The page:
StackRox Looks to Automate Container Security Operations
SAN FRANCISCO—Ali Golshan began working on StackRox in December 2014 as a new type of security company for container environments. The company emerged from stealth in July 2017 with technology to help secure cloud-native container environments and has been steadily improving its technology ever since.
In a video interview with eWEEK at DockerCon 18 here, Golshan discusses what has changed in his company since it emerged from stealth and where it is headed in the months ahead. A core area of innovation for StackRox has been figuring out how and where automation can help improve container security operations.
"We've been trying to figure out what are all the low-hanging fruit and pieces in the cloud-native world that can be automated and taken off an operator’s plate," he said. "Responding to threats, violations and misconfigurations in real time is extraordinarily difficult, so as much of that we can automate, the better."
StackRox has several core modules in its platform, according to Golshan, including the Prevent module that provides threat detection and response capabilities. StackRox has also been working this year on advancing its build and deployment module.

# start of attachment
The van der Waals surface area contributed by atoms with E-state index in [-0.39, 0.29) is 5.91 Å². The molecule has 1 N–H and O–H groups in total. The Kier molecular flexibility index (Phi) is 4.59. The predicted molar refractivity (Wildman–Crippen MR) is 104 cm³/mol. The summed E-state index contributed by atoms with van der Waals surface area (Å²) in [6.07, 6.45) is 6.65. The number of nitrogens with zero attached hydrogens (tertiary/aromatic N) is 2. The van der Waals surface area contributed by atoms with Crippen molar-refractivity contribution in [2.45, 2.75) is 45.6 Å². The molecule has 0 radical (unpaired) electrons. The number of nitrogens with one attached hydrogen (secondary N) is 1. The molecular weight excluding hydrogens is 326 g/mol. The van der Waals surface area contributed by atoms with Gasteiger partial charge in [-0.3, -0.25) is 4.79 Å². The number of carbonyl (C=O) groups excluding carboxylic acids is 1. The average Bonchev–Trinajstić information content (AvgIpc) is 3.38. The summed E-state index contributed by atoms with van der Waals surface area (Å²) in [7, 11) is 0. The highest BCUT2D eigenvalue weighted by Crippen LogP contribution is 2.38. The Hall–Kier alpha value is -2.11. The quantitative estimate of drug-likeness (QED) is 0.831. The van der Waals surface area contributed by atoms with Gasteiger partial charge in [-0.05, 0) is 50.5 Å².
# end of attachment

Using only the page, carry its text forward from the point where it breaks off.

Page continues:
While new features are part of StackRox’s roadmap, Golshan emphasized that a core focus for the company is unifying the flow for container operations from development to operations. StackRox's platform can take information and context from the build side of container development and then provide that as context at runtime, he said. The model also works in reverse, with vulnerabilities and issues discovered at runtime helping to inform changes that occur in development.
"This industry is no different than most. Initially you have to reduce the attack surface as much as possible," Golshan said.
He added that the threats he has seen as customer deployments are common items like misconfigurations and exposed APIs. StackRox also spends time and resources on security research, looking, for example, at ways attackers can get around container isolation.
Looking forward, Golshan said that for his company's 2.5 platform release later this year, the plan is to join the prevention and build module together to provide a cohesive architecture that can cover the full container development and deployment lifecycle.
Watch the full video interview with Golshan above.
Sean Michael Kerner is a senior editor at eWEEK and InternetNews.com. Follow him on Twitter @TechJournalist.